However good the intention, CEOSleepout ignores the systemic problems that cause homelessness in an attempt to boost the profiles of those involved and create the opportunity for them to bolster this idea of entrepreneurial philanthropy. Obviously the fundamental aim is for participants to gain an understanding of what homelessness is like, but softening the experience and rewarding them with free PR immediately undermines the participants’ ability to empathise. Not to mention donating their used camping equipment to actual homeless people after the fact, as if they’re only worthy of leftovers. Assuming some of these CEOs are quite wealthy people, it seems weird to think that they can play a part in fixing the kind of crises that are arguably perpetuated by their reluctance to pay more taxes. And while I’m sure many of those involved did contribute their own cash, why are we reaching out to them for their time instead of their wallets? Even if all they’re willing to give is time, wouldn’t a council of business leaders be better positioned to petition the government to help fund longer term publicly owned programs like this – if they really believe in them – instead of bumming around a garden with Chris Hoy for 12 hours? Probably, but that would have had less impact on social media engagement.

Homeless Viral
Everyone loves going viral

Since it’s the season of giving and all that shit, let’s stick with the topic of business philanthropy and take a brief look at one of my all time favourite agencies – The Beattie Group. They recently posted their idea of seasonal altruism in the form of this video, where a small group of Beattie employees hung around the checkouts and bought shopping for some lucky folk in a local Tesco. I’m not sure what was stopping them filling three trolleys themselves and donating those to a local food bank but that would have probably made for a less saccharine video. Why give to people that actually need it? Poors don’t look good on camera.

Uninventive and confusing as it may be, Beattie’s output is something that absolutely fascinates me. Had I not met some of their staff in person, I would be entirely convinced that they were a group of bots crawling the internet for the most insipid marketing wank known to man and compiling it all onto one website. They describe themselves as “innovative” but say they “subscribe to traditional family values” in the same sentence; they post a “Quote for the Day” telling us to get used to “a turbulent world” then dedicate a whole news post to bitching about political uncertainty; and they barefacedly feature their CEO Gordon Beattie in a montage video alongside famous billionaires, innovators and “rough diamonds” – whatever that means – as if his output is in any way comparable to theirs.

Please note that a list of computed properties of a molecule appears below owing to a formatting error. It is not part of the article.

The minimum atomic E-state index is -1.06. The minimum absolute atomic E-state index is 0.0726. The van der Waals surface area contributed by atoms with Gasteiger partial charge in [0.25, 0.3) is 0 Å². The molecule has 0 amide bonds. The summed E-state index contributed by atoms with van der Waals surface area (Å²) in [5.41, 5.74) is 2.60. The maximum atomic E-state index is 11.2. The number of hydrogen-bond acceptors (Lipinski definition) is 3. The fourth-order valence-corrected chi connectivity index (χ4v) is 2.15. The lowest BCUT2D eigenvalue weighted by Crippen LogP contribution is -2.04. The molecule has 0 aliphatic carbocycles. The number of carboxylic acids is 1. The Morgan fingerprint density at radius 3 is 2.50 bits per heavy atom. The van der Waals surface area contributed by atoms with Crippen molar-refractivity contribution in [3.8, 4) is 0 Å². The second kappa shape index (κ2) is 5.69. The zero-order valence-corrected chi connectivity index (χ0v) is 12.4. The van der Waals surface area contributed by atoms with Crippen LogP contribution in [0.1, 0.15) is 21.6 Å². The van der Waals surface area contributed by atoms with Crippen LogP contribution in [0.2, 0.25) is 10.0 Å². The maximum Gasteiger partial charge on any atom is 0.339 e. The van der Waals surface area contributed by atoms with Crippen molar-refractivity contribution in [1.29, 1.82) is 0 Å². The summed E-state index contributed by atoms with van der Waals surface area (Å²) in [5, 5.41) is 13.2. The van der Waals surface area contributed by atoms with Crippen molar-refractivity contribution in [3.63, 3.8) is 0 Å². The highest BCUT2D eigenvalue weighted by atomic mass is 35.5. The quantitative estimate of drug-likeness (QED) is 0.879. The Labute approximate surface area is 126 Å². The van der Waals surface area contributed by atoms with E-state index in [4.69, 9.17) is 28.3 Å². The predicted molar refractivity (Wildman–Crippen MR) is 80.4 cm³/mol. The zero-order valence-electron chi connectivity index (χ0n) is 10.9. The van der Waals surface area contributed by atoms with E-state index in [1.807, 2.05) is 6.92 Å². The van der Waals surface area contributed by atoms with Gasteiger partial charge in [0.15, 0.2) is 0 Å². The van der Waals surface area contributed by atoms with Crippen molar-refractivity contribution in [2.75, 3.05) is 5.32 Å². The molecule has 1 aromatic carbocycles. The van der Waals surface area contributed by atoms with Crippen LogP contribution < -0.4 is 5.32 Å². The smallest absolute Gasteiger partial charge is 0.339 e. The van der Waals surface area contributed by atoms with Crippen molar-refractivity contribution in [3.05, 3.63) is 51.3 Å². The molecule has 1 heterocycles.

Gordon Beattie himself is an enigmatic figure. A man who apparently has his long suffering designers spunk out daily “Quote of the Day” images with his humdrum business insights, incomprehensible metaphors and the occasional life lesson, many of which could be charitably described as borrowed. These are then aggregated on his various social media profiles and eventually compiled into the kind of motivational self-published books your dad might read while on the toilet, full of illuminating tidbits like:

“Luxury brands should have the smile of youth, the sophistication of a socialite and the confidence that comes with old age.”

Perhaps my favourite of these quotes came 6 days after the Grenfell Tower fire in June of this year – in which 71 people were killed – where Beattie used his platform to remind us to “Focus on fire prevention – not firefighting”. Incredible. Beyond the smug absurdity of it all, I do love the idea that he chooses to spend his time imparting these moral life lessons for us to follow, however hackneyed, from his official residence of Gibraltar, where tax legislation is kinder to rough diamonds.

So yes, fine, we do focus on problems too much, I admit it. But baby steps – maybe our first proposed solution to the stupid shit we complain about on this blog is to stop credulously taking seriously the moral lessons and philanthropic efforts of a class of people who typically do the things they do primarily for personal enrichment. The people whose idea of “changing the world” means changing one very small specific part of it – the contents of their bank account.

The Sleep in the Park event turned a charity campaign into a what seemed like a genuine movement, getting communities rallied behind and contributing towards a vision of a better Scotland without homelessness. And while we’ve yet to see what Social Bite will achieve with the funds and the focus of the media covering the event is still mostly on Josh Littlejohn and his celebrity cameos, this at least proves that mass action is a better catalyst for change in Scotland than appealing to the better nature of politicians, CEOs and business leaders.

Note: This post originally appeared on the Habanero Digital blog meaning certain parts are probably weirdly self referential or talk about ongoing feuds that probably exist almost exclusively in the mind of the author.

Business Content Digital Agencies Social Media
Steven Clark

by Steven Clark

Steven is a designer/developer and wannabe intellectual with an obsessive personality and too much spare time. Don’t follow him on Twitter.